5. Creativity and cultural evolution

According to Csikszentmihalyi, creativity is the cultural equivalent of the process of genetic changes that result in biological evolution, where random variations take place in the chemistry of our chromosomes, below the threshold of consciousness. These changes result in the sudden appearance of a new physical characteristic in a child, and if the trait is an improvement over what existed before, it will have a greater chance to be transmitted to the child´s descendants. Most new traits may disappear after a few generations, but a few do improve survival chances, and it is these that account for biological evolution.

In cultural evolution there are no mechanisms equivalent to genes and chromosomes. Therefore, a new idea or invention is not automatically passed on to the next generation. Instructions for how to use fire, or the wheel, or atomic energy are not built into the nervous systems of the children born after such discoveries. Each child has to learn again from the start. The analogy to genes in the evolution of culture are memes [12], or units of information that we must learn if culture is to continue.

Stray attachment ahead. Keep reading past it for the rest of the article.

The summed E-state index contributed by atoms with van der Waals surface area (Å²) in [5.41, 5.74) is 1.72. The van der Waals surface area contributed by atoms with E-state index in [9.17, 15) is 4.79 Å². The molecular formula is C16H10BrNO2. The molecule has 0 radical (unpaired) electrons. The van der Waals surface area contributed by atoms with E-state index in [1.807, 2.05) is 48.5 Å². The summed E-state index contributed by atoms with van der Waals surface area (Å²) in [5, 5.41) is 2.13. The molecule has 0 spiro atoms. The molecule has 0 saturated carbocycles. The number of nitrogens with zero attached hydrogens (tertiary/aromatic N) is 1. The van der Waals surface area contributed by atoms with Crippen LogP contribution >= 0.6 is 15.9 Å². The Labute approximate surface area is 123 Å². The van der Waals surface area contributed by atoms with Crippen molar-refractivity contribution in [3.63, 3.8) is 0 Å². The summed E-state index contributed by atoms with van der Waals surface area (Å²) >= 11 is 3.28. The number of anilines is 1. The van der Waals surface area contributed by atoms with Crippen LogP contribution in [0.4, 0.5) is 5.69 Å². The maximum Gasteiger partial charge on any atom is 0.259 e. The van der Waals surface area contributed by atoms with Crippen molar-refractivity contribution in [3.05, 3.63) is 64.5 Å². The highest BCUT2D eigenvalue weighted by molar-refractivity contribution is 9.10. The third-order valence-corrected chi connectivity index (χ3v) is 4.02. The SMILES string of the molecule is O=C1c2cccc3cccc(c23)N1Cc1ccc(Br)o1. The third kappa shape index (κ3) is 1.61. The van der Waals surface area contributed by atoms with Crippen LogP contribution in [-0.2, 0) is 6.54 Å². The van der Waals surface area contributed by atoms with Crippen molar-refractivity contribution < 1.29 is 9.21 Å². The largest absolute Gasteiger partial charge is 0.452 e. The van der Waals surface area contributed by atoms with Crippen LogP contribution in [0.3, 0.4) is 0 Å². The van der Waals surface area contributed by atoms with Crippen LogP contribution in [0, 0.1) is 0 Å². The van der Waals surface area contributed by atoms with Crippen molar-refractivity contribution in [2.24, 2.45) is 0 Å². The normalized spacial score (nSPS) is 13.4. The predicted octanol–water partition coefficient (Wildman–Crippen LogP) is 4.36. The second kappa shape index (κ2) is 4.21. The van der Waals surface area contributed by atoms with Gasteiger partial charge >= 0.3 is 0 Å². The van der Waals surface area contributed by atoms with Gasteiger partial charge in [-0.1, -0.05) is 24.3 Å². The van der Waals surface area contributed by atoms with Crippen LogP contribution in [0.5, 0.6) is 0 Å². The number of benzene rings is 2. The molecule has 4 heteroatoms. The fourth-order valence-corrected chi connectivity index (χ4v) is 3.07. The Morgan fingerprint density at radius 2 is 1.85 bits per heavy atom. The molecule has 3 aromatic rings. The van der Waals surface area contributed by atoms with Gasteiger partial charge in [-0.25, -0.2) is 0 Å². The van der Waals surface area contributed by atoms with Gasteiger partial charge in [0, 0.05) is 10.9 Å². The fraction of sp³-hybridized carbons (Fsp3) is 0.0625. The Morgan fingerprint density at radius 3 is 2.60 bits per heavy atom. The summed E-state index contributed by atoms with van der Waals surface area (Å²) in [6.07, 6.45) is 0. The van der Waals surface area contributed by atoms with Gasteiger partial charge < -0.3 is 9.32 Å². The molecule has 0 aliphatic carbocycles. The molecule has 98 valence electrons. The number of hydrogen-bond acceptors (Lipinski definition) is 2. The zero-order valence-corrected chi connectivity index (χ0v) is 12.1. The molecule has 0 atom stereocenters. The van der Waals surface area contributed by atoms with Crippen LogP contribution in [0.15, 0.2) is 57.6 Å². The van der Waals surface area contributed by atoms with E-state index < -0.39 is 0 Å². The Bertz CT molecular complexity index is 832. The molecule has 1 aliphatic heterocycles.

But in artificial evolution it is possible to simulate the process of competition and selection and let candidate “ideas”, or solutions, fight for room in future generations. Moreover, random generation can be used to search for new solution in a manner similar to natural evolution. An evaluation function can be used to determine the relative merit, or value, of each initial solution. When applying an evolutionary algorithm more than one parent solution can be used to generate a new candidate solution. One way to do this is by taking parts of two parents and putting them together to form an offspring. For example, the first part of one parent might be viewed as idea, and similarly so with the second half of the second parent. Sometimes this recombination can be very useful, but sometimes things do not work out so well. The appropriateness of every solution depends on the problem at hand, in this case to attend to an aesthetic appeal. The hardest part is to model the evaluation function: when is it art? Probably, because of this so many authors still use the human judgement to evaluate the authors automatically generated by those systems [13].

Next, important aspects concerning creativity modelling are presented.

6. Aspects to internalize creativity